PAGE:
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High-Density Memory Store

Hazelcast IMDG Enterprise Feature

By default, data structures in Hazelcast store data on heap in serialized form for highest data compaction; yet, these data structures are still subject to Java Garbage Collection (GC). Modern hardware has much more available memory. If you want to make use of that hardware and scale up by specifying higher heap sizes, GC becomes an increasing problem: the application faces long GC pauses that make the application unresponsive. Also, you may get out of memory errors if you fill your whole heap. Garbage collection, which is the automatic process that manages the application’s runtime memory, often forces you into configurations where multiple JVMs with small heaps (sizes of 2-4GB per member) run on a single physical hardware device to avoid garbage collection pauses. This results in oversized clusters to hold the data and leads to performance level requirements.

In Hazelcast IMDG Enterprise HD, the High-Density Memory Store is Hazelcast’s new enterprise in-memory storage solution. It solves garbage collection limitations so that applications can exploit hardware memory more efficiently without the need of oversized clusters. High-Density Memory Store is designed as a pluggable memory manager which enables multiple memory stores for different data structures. These memory stores are all accessible by a common access layer that scales up to massive amounts of the main memory on a single JVM by minimizing the GC pressure. High-Density Memory Store enables predictable application scaling and boosts performance and latency while minimizing garbage collection pauses.

This foundation includes, but is not limited to, storing keys and values next to the heap in a native memory region.

High-Density Memory Store is currently provided for the following Hazelcast features and implementations:

Configuring High-Density Memory Store

To use the High-Density memory storage, the native memory usage must be enabled using the programmatic or declarative configuration. Also, you can configure its size, memory allocator type, minimum block size, page size and metadata space percentage.

The following are the configuration element descriptions:

  • size: Size of the total native memory to allocate in megabytes. Its default value is 512 MB.

  • allocator type: Type of the memory allocator. Available values are as follows:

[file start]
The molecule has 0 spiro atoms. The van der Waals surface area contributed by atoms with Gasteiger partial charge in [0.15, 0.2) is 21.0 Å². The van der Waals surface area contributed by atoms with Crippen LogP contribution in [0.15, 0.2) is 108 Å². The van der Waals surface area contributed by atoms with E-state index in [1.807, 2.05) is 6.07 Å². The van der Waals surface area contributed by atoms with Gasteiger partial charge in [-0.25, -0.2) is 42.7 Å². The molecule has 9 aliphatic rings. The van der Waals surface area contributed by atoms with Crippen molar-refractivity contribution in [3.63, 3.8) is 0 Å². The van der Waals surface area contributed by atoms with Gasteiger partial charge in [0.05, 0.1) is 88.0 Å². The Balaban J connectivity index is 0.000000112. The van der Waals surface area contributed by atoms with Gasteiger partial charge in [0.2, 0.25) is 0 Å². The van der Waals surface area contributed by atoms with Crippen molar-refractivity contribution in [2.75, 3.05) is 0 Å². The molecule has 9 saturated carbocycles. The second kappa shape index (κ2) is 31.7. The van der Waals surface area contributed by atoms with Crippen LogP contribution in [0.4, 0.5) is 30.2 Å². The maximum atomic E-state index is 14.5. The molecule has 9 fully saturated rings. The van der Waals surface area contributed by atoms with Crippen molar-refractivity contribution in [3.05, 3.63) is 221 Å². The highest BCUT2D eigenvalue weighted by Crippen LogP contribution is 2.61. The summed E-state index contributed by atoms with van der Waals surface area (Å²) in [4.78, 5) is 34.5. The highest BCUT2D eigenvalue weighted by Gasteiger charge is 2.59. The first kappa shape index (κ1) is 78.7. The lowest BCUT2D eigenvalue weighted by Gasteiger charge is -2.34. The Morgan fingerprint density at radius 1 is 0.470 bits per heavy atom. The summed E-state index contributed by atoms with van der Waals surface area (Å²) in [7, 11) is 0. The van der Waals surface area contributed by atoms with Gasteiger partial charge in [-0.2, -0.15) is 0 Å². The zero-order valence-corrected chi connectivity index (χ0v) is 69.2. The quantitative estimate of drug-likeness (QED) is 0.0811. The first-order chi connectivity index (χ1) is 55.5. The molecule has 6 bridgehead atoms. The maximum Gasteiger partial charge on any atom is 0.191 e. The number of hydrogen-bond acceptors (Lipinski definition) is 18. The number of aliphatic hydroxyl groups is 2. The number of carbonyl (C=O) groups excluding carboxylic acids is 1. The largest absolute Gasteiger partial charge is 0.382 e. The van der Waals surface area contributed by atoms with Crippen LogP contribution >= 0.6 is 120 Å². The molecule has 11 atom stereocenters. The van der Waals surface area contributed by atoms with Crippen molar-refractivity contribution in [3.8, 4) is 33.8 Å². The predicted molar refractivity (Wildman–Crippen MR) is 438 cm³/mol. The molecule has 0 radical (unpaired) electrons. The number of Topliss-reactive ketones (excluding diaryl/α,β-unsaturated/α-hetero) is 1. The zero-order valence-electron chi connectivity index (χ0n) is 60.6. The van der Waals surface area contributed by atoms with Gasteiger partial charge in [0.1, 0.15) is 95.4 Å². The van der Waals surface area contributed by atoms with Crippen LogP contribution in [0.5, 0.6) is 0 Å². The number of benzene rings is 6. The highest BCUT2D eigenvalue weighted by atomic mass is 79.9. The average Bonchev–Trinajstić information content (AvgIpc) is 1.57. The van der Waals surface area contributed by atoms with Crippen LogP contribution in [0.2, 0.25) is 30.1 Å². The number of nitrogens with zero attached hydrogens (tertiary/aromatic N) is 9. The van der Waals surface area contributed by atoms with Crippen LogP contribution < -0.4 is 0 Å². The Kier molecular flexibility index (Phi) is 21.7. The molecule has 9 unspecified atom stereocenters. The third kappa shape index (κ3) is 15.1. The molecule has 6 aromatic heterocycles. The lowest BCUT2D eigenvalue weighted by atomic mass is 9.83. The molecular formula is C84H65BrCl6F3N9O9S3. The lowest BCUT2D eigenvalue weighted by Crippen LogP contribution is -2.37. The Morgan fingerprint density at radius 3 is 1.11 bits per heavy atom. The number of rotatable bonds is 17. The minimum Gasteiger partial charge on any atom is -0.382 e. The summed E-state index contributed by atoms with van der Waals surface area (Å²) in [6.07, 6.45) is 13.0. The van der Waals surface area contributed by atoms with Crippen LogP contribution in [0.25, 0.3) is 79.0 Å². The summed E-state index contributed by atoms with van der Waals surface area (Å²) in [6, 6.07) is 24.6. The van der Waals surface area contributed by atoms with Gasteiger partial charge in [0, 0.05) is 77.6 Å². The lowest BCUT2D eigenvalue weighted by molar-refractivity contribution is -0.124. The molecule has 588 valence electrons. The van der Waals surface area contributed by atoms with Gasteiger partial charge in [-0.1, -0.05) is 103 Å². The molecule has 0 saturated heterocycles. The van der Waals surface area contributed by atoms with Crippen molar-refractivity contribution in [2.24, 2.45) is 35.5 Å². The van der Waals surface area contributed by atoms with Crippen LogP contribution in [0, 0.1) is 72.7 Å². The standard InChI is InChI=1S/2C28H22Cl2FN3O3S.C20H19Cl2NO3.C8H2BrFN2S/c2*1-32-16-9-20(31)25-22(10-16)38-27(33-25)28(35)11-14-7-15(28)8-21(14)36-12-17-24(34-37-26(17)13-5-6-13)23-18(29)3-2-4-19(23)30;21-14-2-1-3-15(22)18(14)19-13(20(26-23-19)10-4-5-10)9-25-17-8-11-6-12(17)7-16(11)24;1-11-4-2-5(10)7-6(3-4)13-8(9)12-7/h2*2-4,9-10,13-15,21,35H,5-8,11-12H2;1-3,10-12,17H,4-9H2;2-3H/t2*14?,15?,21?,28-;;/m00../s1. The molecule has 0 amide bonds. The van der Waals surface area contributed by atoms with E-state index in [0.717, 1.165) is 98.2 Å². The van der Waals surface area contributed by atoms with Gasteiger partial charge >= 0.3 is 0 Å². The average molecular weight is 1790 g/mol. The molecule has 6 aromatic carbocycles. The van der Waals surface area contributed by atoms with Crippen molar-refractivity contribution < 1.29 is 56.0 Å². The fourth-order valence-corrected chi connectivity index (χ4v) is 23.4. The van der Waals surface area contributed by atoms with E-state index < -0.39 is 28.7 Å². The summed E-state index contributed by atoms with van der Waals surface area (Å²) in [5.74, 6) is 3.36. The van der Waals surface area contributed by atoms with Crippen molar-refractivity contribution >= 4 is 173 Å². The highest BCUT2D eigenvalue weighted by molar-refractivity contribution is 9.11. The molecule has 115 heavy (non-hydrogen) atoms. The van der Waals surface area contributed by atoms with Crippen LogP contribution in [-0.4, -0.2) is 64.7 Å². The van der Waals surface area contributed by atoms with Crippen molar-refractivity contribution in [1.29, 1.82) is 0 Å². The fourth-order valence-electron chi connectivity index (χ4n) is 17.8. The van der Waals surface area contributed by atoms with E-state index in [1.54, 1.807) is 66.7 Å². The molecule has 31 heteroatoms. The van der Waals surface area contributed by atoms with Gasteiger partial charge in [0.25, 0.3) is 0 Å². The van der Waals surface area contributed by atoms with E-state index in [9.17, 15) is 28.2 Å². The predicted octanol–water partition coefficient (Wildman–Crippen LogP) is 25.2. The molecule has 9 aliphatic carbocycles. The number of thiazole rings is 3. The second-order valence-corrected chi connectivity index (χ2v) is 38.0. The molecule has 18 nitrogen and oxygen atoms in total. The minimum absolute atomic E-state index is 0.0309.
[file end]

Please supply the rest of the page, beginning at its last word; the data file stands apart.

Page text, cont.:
• STANDARD: This option is used internally by Hazelcast’s POOLED allocator type or for debugging/testing purposes.

      • With this option, the memory is allocated or deallocated using your operating system’s default memory manager.

      • It uses GNU C Library’s standard malloc() and free() methods which are subject to contention on multithreaded/multicore systems.

      • Memory operations may become slower when you perform a lot of small allocations and deallocations.

      • It may cause large memory fragmentations, unless you use a method in the background that emphasizes fragmentation avoidance, such as jemalloc(). Note that a large memory fragmentation can trigger the Linux Out of Memory Killer if there is no swap space enabled in your system. Even if the swap space is enabled, the killer can be again triggered if there is not enough swap space left.

      • If you still want to use the operating system’s default memory management, you can set the allocator type to STANDARD in your native memory configuration.

    • POOLED: This is the default option, Hazelcast’s own pooling memory allocator.

      • With this option, memory blocks are managed using internal memory pools.

      • It allocates memory blocks, each of which has a 4MB page size by default, and splits them into chunks or merges them to create larger chunks when required. Sizing of these chunks follows the buddy memory allocation algorithm, i.e. power-of-two sizing.

      • It never frees memory blocks back to the operating system. It marks disposed memory blocks as available to be used later, meaning that these blocks are reusable.

      • Memory allocation and deallocation operations (except the ones requiring larger sizes than the page size) do not interact with the operating system mostly.

      • For memory allocation, it tries to find the requested memory size inside the internal memory pools. If it cannot be found, then it interacts with the operating system.

  • minimum block size: Minimum size of the blocks in bytes to split and fragment a page block to assign to an allocation request. It is used only by the POOLED memory allocator. Its default value is 16 bytes.

  • page size: Size of the page in bytes to allocate memory as a block. It is used only by the POOLED memory allocator. Its default value is 1 << 22 = 4194304 Bytes, about 4 MB.

  • metadata space percentage: Defines the percentage of the allocated native memory that is used for internal memory structures by the High-Density Memory for tracking the used and available memory blocks. It is used only by the POOLED memory allocator. Its default value is 12.5. Please note that when the memory runs out, you get a NativeOutOfMemoryException; if your store has a big size of entries, you should consider increasing this percentage.

The following is the programmatic configuration example.

        MemorySize memorySize = new MemorySize(512, MemoryUnit.MEGABYTES);
        NativeMemoryConfig nativeMemoryConfig =
                new NativeMemoryConfig()
                        .setPageSize(1 << 20);

The following is the declarative configuration example.

    <native-memory allocator-type="POOLED" enabled="true">
        <size unit="MEGABYTES" value="512"/>
You can check whether there is enough free physical memory for the requested number of bytes using the system property hazelcast.hidensity.check.freememory. See the System Properties appendix on how to use Hazelcast system properties.